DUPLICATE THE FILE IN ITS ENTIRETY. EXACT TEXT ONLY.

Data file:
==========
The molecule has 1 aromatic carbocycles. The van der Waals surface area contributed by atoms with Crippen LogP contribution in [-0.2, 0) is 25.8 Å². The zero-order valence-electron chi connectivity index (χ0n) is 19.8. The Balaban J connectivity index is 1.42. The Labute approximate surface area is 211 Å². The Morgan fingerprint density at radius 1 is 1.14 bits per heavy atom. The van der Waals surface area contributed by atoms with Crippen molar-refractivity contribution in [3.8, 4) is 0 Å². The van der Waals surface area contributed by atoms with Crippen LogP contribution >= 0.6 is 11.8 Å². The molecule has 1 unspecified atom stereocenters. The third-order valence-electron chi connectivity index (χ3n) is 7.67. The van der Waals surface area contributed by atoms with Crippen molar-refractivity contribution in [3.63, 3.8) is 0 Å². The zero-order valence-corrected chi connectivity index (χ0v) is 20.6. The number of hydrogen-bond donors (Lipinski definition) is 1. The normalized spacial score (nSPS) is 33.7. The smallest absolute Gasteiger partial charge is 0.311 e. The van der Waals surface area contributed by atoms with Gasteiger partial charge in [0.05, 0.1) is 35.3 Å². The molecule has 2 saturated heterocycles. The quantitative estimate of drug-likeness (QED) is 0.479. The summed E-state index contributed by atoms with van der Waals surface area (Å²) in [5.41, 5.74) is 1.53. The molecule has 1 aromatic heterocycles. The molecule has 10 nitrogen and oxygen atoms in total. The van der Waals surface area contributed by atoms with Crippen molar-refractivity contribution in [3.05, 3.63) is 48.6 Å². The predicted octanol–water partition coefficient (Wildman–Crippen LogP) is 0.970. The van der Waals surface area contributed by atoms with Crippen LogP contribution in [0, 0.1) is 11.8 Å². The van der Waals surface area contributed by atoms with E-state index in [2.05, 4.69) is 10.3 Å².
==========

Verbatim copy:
The molecule has 1 aromatic carbocycles. The van der Waals surface area contributed by atoms with Crippen LogP contribution in [-0.2, 0) is 25.8 Å². The zero-order valence-electron chi connectivity index (χ0n) is 19.8. The Balaban J connectivity index is 1.42. The Labute approximate surface area is 211 Å². The Morgan fingerprint density at radius 1 is 1.14 bits per heavy atom. The van der Waals surface area contributed by atoms with Crippen molar-refractivity contribution in [3.8, 4) is 0 Å². The van der Waals surface area contributed by atoms with Crippen LogP contribution >= 0.6 is 11.8 Å². The molecule has 1 unspecified atom stereocenters. The third-order valence-electron chi connectivity index (χ3n) is 7.67. The van der Waals surface area contributed by atoms with Crippen molar-refractivity contribution in [3.63, 3.8) is 0 Å². The zero-order valence-corrected chi connectivity index (χ0v) is 20.6. The number of hydrogen-bond donors (Lipinski definition) is 1. The normalized spacial score (nSPS) is 33.7. The smallest absolute Gasteiger partial charge is 0.311 e. The van der Waals surface area contributed by atoms with Gasteiger partial charge in [0.05, 0.1) is 35.3 Å². The molecule has 2 saturated heterocycles. The quantitative estimate of drug-likeness (QED) is 0.479. The summed E-state index contributed by atoms with van der Waals surface area (Å²) in [5.41, 5.74) is 1.53. The molecule has 1 aromatic heterocycles. The molecule has 10 nitrogen and oxygen atoms in total. The van der Waals surface area contributed by atoms with Crippen molar-refractivity contribution in [3.05, 3.63) is 48.6 Å². The predicted octanol–water partition coefficient (Wildman–Crippen LogP) is 0.970. The van der Waals surface area contributed by atoms with Crippen LogP contribution in [0, 0.1) is 11.8 Å². The van der Waals surface area contributed by atoms with E-state index in [2.05, 4.69) is 10.3 Å².